Treplyov comes into the room and asks Arkadina to change the bandages around his head. As Arkadina cleans her son’s wounds, he begs her to end her relationship with Trigorin—and warns her that Trigorin has designs on Nina. The offended Arkadina lashes out at Treplyov, calling him a “nobody,” and the two exchange fiery insults before running out of steam and apologizing to one another. Trigorin comes back into the room and reads aloud the lines Nina’s medallion makes reference to: “If ever my life is of use to you, come and take it.” Treplyov rushes out of the room, and Trigorin begs Arkadina to stay longer. Arkadina, realizing that Trigorin is indeed in love with Nina, throws herself at his feet and begs him not to abandon her. She tells him she won’t survive if the “greatest living writer” leaves her, and Trigorin succumbs to her flattery, agreeing to return to Moscow with her. The two of them head out to the station with Shamraev, Sorin, and Medvedenko. A few moments later, Trigorin rushes back in, having forgotten his walking stick. He bumps into Nina, who tells him she’s decided to flee home and move to Moscow to try her luck as an actress. Trigorin instructs Nina as to where she should stay, and promises to seek her out there before kissing her passionately.
Between Acts Three and Four, two years have elapsed. Treplyov is living at Sorin’s estate, and Masha, Medvedenko, Arkadina, and Trigorin are all visiting once again. Treplyov has become a “real writer” and has turned one of the house’s drawing rooms into a writing studio. In spite of her marriage to Medvedenko, Masha still pines for the increasingly-moody Treplyov. Sorin’s health has worsened, and he wrestles with his fear of death. The group discusses Nina Zarechnaya—Treplyov reports that after she moved to Moscow, she bore Trigorin a child. After the infant died, Trigorin abandoned her and went back to Arkadina, and Nina began touring the provinces with a third-rate theater company. Treplyov says that Nina has been rumored to be back in town for a little while, staying at a shabby hotel near the station. He seems to take great delight in reporting the hard times she’s fallen on to all the others—Sorin, however, laments Nina’s suffering.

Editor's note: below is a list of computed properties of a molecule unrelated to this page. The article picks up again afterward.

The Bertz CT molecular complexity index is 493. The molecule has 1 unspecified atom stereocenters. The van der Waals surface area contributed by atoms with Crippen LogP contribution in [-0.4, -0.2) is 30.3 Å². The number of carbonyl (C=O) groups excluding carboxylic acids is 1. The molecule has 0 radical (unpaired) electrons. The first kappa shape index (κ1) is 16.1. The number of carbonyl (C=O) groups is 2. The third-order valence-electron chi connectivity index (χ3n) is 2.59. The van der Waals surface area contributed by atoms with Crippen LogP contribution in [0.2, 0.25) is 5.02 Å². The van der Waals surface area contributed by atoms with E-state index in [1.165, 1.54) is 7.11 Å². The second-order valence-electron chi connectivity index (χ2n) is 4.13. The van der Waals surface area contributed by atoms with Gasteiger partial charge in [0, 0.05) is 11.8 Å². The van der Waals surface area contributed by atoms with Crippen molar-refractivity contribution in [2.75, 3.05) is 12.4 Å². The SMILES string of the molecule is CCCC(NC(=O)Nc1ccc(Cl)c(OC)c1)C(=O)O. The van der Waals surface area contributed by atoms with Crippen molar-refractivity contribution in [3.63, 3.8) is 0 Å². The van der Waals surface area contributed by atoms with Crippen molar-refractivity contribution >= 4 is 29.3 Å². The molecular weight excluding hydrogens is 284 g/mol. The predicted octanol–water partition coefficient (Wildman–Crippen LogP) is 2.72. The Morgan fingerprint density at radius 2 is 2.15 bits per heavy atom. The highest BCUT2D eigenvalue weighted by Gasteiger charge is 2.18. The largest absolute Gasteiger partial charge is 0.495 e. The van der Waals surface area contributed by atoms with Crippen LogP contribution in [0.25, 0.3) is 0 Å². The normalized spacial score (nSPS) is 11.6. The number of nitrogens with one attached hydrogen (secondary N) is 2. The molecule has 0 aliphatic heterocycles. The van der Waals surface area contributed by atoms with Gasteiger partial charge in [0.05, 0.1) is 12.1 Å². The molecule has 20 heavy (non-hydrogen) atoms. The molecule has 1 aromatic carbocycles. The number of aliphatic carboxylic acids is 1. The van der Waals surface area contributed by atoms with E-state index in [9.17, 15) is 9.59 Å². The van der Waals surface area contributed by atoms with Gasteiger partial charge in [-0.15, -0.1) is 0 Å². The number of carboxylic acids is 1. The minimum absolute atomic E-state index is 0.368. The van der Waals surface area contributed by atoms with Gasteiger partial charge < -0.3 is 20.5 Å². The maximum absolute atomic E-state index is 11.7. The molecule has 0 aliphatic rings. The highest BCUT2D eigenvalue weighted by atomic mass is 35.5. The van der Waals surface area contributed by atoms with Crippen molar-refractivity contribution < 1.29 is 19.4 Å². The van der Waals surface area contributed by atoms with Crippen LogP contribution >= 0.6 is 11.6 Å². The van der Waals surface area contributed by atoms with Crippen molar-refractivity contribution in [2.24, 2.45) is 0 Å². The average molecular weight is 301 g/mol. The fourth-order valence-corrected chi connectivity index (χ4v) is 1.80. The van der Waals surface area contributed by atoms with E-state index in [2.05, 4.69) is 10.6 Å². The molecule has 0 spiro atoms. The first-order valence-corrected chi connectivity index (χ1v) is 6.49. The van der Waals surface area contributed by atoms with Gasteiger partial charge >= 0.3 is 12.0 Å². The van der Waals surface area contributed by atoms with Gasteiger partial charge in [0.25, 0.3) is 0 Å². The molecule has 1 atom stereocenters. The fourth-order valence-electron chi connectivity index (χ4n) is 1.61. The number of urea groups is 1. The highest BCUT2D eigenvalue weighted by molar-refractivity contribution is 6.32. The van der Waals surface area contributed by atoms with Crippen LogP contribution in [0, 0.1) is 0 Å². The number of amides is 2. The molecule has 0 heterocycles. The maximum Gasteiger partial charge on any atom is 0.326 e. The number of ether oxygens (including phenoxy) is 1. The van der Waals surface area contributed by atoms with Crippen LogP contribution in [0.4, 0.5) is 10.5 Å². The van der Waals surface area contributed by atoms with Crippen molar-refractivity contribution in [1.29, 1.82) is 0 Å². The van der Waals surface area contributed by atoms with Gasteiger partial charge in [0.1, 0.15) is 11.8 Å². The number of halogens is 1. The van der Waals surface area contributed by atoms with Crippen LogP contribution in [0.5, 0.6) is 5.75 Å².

Arkadina and Trigorin enter the room. Treplyov and Trigorin greet one another, and Arkadina attempts to settle the “grudge” between them by telling her son that Trigorin has purchased and brought along a copy of the latest magazine in which Treplyov has published. Arkadina suggests they all play a game of bingo, and everyone but the brooding Treplyov agrees to join. With Treplyov out on a walk, the others discuss his burgeoning career as a writer, but Arkadina admits she hasn’t read a single word he’s ever written. After the game of bingo, the group goes into the kitchen for a bite to eat. Treplyov returns from his walk and surveys his manuscript pages, cursing their mediocrity. Soon, there is a knock at the window: Treplyov is shocked to realize that Nina has come to visit. He welcomes her in, and she begs him to lock the doors of the room so that the others don’t see her in her current state. Nina is disheveled and confused, and speaks in a rambling, manic way, even breaking down in tears when she tries to discuss everyday things like books. It is clear that Treplyov is just as in love with her as he was years ago. He begs her to stay with him—without her, he says, he will never know happiness. Nina tells Treplyov that he shouldn’t love her, and calls herself a “gull” as she begins speaking about her disastrous affair with Trigorin. She confesses that though her life has become a “sordid” mess, she still dreams of achieving fame as a great actress. She tells Treplyov that she needs to leave, but entreats him to seek her out in Moscow once she makes it big. Nina embraces Treplyov and hurries out of the house.
Treplyov rips up all of his manuscripts before storming off into the next room. The group returns for another game of bingo, but have barely begun playing when they hear a loud noise in the next room. Arkadina worries that Treplyov has shot himself, so Dorn offers to go in and see what’s happened. He peeks in and reports back that his first-aid kit has simply fallen to the ground. Arkadina resumes the game. Dorn takes Trigorin aside, claiming he wants to discuss one of the man’s recent publications—once they are out of earshot, however, Dorn tells Trigorin to take Arkadina into the next room. Treplyov has indeed shot himself.